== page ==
This year marks the 75th anniversary of the creation of the Navy Seabees, Seabee Day is Saturday, and we’re in the midst of Gulf Coast Navy Week.
So Navy officials have been working pretty hard to “tell the story of the U.S. Navy.”
Rear Adm. Timothy C. Gallaudet, the highest ranking naval officer in the state, stopped by the Sun Herald to share part of that story. He is the Oceanographer and Navigator of the Navy, a position based at the Pentagon, as well as commander of the Naval Meteorology and Oceanography Command, based at Stennis Space Center.
Here’s what he wants the Coast to know:
1. The Navy is growing: Though the Air Force and Army have been facing the drawing down of fighting in Iraq and Afghanistan, the role of the Navy is becoming increasingly important, Gallaudet said. Ships are in the eastern Mediterranean launching strikes at the Islamic State. They are in the South China Sea with missions aimed at protecting freedom of movement and trade. And with much of the world’s communication filtering through underwater communication lines, the Navy is protecting those lines, he said. Sailors are working to protect against missile threats from both Iran and North Korea.
“We’re not just sitting there watching,” Gallaudet said. “The Navy is more important than it’s ever been, more active than it’s ever been.”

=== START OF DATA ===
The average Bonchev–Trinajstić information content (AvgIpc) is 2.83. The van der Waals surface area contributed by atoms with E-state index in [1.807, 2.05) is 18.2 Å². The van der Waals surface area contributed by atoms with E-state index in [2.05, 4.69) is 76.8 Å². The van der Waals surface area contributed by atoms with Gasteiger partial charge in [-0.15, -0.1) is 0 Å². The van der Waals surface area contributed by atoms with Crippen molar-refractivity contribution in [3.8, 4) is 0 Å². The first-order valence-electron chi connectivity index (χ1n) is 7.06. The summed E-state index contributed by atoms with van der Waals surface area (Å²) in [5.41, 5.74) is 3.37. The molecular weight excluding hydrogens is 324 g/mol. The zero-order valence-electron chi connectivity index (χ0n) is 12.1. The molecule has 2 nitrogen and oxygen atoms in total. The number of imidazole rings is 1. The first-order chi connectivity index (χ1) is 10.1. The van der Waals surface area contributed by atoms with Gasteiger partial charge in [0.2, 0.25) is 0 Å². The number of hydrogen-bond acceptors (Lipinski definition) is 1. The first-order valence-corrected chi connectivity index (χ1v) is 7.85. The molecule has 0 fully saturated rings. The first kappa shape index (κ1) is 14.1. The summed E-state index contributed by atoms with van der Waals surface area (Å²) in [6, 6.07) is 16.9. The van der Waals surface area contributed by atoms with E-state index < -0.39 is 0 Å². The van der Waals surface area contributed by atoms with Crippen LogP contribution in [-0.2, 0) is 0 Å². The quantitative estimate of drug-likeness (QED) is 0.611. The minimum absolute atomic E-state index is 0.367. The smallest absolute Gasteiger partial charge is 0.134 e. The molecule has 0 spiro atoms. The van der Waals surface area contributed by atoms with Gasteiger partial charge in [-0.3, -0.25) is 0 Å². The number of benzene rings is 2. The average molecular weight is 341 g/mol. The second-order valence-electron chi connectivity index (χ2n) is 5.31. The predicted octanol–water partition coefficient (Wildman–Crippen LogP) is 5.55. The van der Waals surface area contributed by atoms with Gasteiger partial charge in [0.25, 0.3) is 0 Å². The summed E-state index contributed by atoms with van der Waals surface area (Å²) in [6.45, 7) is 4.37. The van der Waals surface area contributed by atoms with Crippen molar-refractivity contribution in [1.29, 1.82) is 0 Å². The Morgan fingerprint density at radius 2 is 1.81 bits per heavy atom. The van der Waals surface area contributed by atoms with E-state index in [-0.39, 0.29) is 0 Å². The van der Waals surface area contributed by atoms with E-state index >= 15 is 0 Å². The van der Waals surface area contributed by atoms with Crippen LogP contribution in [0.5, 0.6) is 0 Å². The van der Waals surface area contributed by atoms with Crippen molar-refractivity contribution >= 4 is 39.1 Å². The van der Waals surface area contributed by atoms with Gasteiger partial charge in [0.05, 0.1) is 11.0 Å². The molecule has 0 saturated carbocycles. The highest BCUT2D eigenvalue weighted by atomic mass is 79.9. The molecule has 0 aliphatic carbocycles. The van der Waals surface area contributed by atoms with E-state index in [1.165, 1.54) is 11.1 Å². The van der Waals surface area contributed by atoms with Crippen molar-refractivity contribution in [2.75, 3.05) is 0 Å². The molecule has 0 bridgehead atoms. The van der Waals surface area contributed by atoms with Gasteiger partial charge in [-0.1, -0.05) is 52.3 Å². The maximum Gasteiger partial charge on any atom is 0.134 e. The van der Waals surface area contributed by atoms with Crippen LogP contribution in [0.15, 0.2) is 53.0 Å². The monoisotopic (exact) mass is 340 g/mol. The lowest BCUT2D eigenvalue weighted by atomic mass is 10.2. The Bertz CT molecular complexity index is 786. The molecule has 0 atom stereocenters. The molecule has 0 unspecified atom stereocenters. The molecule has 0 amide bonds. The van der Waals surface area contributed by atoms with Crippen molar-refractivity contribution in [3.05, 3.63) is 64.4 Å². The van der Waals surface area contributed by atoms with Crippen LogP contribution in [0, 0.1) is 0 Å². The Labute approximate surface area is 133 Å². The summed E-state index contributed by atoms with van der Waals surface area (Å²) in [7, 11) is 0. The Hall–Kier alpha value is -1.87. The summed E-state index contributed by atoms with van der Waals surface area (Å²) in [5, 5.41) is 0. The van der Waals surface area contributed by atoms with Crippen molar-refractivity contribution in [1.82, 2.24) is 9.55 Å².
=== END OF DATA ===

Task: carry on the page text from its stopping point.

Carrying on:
2. The Gulf Coast is great for the Navy and the Navy is great for the Gulf Coast: Between the Seabee Base and Stennis, the Navy provides thousands of jobs to sailors and civilians in the area, he said, and contributes about $207 million each year to the Coast economy. And with Huntington Ingalls Industries in Pascagoula building new ships for the Navy and Gulfport being home to the Atlantic Fleet Seabees, “the Gulf Coast is very important for the Navy,” Gallaudet said.
3. “Join the Navy, see the world,” is no joke, Gallaudet said: At one point, he was giving a presentation to his daughter’s swim team that included a list of the 80 countries he had visited as part of the Navy. Halfway through, he realized he’d left four off the list. A young sailor can see the world and take on more responsibility than would be possible in many private-sector jobs — such as the deck watch aboard a $10 billion ship, he said.
“What the Navy offers is opportunity and more responsibility at a younger age than the private sector,” Gallaudet said.
4. Interested in the Navy? Focus on STEM fields — science, technology, engineering and math — in school. The Navy is a technical organization, Gallaudet said, and being science-minded will make prospective sailors more attractive to the service.